Andretti face further F1 blow with massive entry fee hike set to be triggered

Jamie Woodhouse
Michael Andretti listening to FIA president Mohammed Ben Sulayem. Miami May 2022.

Michael Andretti listening to FIA president Mohammed Ben Sulayem on the grid before the Miami Grand Prix. Miami May 2022.

Off the back of being advised by FIA president Mohammed Ben Sulayem to buy an existing team, now Andretti may need to be prepared to pay substantially more if they persist as a new entry.

The union of Andretti and General Motors brand Cadillac received the support of the FIA in their attempts to become a new 11th Formula 1 team, but Formula One Management has so far not budged in its resistance to the American outfit.

Andretti may need to pay $600 million instead for F1 entry

Additional reporting by Thomas Maher

Andretti has not been deterred, the prospective team recently confirming the statement signing of former F1 chief technical officer Pat Symonds, as well as opening a new base at Silverstone, but received an initial blow when the FIA president pivoted and advised Andretti to now “go and buy another team”, Ben Sulayem long since a vocal advocate for Andretti joining and expanding the F1 grid.

And if Andretti did persist in becoming an 11th F1 team, then their entry fee could be triple the amount at present. A current $200m anti-dilution fee is in place for a new team to pay which is split among the current constructors, though Ben Sulayem believes a rise to $600m would be correct under the new Concorde Agreement currently being negotiated.

“We have to have a balance. Is $200 million too low? I believe $600 (million) is something where it is right for the current market,” Ben Sulayem told Reuters.

Can Andretti muscle their way into Formula 1?

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👉 Mario Andretti reveals ‘bullet through my heart’ comment over F1 team entry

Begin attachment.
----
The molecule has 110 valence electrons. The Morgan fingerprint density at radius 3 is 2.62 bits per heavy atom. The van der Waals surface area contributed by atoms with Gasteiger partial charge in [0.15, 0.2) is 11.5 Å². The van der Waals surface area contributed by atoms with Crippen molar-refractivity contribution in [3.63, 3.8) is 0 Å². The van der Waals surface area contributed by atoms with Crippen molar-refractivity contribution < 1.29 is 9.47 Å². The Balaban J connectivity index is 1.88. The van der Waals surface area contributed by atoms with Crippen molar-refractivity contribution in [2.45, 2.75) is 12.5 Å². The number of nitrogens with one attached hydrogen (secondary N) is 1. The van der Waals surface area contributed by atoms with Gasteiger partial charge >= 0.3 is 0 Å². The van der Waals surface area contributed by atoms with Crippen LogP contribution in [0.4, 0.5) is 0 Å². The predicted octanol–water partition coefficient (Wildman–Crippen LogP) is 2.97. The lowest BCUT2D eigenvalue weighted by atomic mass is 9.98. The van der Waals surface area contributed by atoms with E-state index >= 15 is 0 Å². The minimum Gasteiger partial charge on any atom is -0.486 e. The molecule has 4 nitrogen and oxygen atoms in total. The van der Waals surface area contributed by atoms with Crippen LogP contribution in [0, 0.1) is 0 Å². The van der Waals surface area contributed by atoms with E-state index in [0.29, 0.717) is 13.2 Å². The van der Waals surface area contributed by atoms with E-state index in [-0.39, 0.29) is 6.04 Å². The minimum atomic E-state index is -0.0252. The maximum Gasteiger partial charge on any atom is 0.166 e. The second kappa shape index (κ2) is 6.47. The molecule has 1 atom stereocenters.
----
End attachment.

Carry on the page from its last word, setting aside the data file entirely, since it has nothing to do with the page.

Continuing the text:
Speaking recently to PlanetF1.com, 1978 World Champion Mario Andretti claimed that passing the FIA’s inspections was the main hurdle overcome, as efforts continue to convince Formula 1 to open that door which has remained locked.

“I feel that probably the most difficult part was being approved by the FIA,” he said in an exclusive interview.

“That was serious business – the system was very robust, and look how many teams applied.

“There were no favours there, we had to comply with every aspect and check every box. There was no fudging here or fudging there.

“There was no personal aspect as part of it. You either do it or you don’t, either you commit or you don’t.

“So we did all that and that’s what gives me confidence that, ultimately, reason will prevail, because how else can you show instead of talking? By doing, we’re doing things and taking somewhat of a financial risk. There is a financial risk, no question.

“But I think we’re going into this with open eyes, we’re not stupid. We know what we’re up against. We know the immense complexity of the project, all of this was studied before we even started thinking about it.

“So I think we’re well prepared to meet the ultimate challenge here, and we just need the opportunity, ‘OK, boys, you’re in’, and that’s it.”

Not since 2016 has the Formula 1 grid featured 11 teams.

Read next: FIA president tells Andretti ‘go and buy another team’ in surprise F1 entry U-turn